The Conservative government will spend its way through the dark times ahead with a budget that will run up a $64-billion deficit over two years.
And the Liberals will support them, with one caveat: they want the government to provide quarterly updates to ensure they make good on their commitments.
“This government has a sad history of not implementing what it promises,” said Yukon’s Liberal MP, Larry Bagnell.
Only about 20 per cent of promised infrastructure funds have been delivered to date, he said.
The budget, released on Tuesday, offers massive government spending in many areas that may benefit the Yukon, such as municipal infrastructure, Arctic research, aboriginal health and education, social housing and help for the mining and tourism sectors.
Bagnell happily claims credit for some perks to northerners found in the budget, which had been absent in the fall economic update.
“It’s like night and day,” he said.
Bagnell would have preferred to see spending focus on helping the most vulnerable, through bigger changes to employment insurance, offering more help to seniors and boosting money to child care.
Still, “this is very much more like a Liberal budget” than anything the Conservatives produced in the past, he said.
Some spending of interest to Yukoners includes:
• Almost $12 billion in new infrastructure money to be spent over the next two years;
• $2 billion in low-cost loans to municipalities to invest in sewers, water lines and other work;
• $50 million on building social housing in Yukon;
• $50 million to be spent over five years to establish a regional economic development agency for the North;
• $85 million to upgrade existing Arctic research facilities, and $2 million to study the feasibility of building a High Arctic research station.
Dan Lang, Yukon’s newly-appointed senator, sees plenty of small perks in the budget to help Yukoners get through the economic downturn.
He points to a new tax credit for home renovations, worth up to $1,350 on 2009 taxes, and another tax credit that offers $750 on closing costs for buying a new home.
The budget also lifts Canada’s two lowest tax brackets, with the upper limit of the 15 per cent bracket rising to $40,726, and the 22 per cent bracket limit rising to $81,452.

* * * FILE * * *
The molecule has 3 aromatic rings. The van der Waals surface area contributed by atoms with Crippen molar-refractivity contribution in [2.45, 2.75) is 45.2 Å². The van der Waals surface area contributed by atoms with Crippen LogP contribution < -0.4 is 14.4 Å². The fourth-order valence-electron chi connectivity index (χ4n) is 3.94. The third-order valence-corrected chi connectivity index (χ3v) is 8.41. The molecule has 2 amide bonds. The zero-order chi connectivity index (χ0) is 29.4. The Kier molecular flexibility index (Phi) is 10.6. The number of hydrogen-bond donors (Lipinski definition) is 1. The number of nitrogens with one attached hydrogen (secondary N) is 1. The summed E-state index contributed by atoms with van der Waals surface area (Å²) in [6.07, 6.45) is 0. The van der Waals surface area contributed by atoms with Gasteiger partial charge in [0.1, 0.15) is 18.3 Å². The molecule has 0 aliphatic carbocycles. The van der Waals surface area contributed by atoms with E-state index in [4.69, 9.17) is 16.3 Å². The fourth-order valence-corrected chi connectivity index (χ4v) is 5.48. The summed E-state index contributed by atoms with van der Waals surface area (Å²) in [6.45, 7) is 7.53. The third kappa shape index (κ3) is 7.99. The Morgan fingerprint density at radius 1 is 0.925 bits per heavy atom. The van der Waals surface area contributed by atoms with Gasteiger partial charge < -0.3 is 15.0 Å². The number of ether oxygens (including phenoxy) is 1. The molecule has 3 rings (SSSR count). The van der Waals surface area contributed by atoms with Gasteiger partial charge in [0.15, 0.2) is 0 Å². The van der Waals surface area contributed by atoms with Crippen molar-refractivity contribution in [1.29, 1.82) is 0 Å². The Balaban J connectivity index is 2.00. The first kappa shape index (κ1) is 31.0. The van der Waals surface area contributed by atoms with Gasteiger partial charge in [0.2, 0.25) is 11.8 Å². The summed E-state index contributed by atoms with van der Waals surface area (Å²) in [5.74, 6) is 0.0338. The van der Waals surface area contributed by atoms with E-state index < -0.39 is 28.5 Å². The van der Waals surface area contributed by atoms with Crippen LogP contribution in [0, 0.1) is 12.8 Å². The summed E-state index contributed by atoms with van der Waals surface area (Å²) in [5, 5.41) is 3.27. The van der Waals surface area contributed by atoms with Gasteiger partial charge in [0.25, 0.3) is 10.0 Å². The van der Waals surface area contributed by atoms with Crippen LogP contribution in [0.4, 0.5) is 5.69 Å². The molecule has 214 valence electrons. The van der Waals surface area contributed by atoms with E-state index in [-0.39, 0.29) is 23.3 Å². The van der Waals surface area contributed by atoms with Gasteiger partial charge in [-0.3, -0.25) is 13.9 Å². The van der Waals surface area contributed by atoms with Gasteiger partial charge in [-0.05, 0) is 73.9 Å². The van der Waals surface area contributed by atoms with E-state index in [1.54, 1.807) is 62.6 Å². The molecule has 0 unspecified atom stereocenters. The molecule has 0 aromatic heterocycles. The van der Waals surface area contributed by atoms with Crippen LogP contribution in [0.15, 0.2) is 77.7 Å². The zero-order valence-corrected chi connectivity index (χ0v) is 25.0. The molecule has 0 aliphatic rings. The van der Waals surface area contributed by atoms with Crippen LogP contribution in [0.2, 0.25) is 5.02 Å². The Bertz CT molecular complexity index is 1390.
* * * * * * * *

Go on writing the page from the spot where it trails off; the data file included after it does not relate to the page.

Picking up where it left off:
Lang is no fan of deficits. But, with the present global economic downturn, “I don’t think we have any choice,” he said.
“Government has no choice but to act.”
Yukoners are lucky, Lang said. Other parts of the country are being hammered by an imploding automobile sector; the territory, buoyed by government funds, is largely insulated from the recession.
And the forthcoming flood of infrastructure investment should produce new jobs in the Yukon.
“I wouldn’t be the least bit surprised if it’s going to draw people to the Yukon,” said Lang.
The next big challenge rests with the territorial government. Much of the new infrastructure money is set to flow in the next two years, and the federal government is asking for projects that are “shovel ready.”
Premier Dennis Fentie has indicated one big project he hopes to see funded is an upgrade to the Mayo hydro-electric dam, which is expected to cost about $100 million.
But the budget speech’s only specific reference to priority Yukon projects is to “water treatment.”
It’s unclear what work, in which communities, this refers to. Public works officials were unable to offer comment before Yukon News deadline.
Either way, the territory will need to move swiftly to cash in, and not, as Lang said, “get stuck in a morass of bureaucracy.”
“That’s going to be a real challenge. But I think they’re going to work fairly well.”
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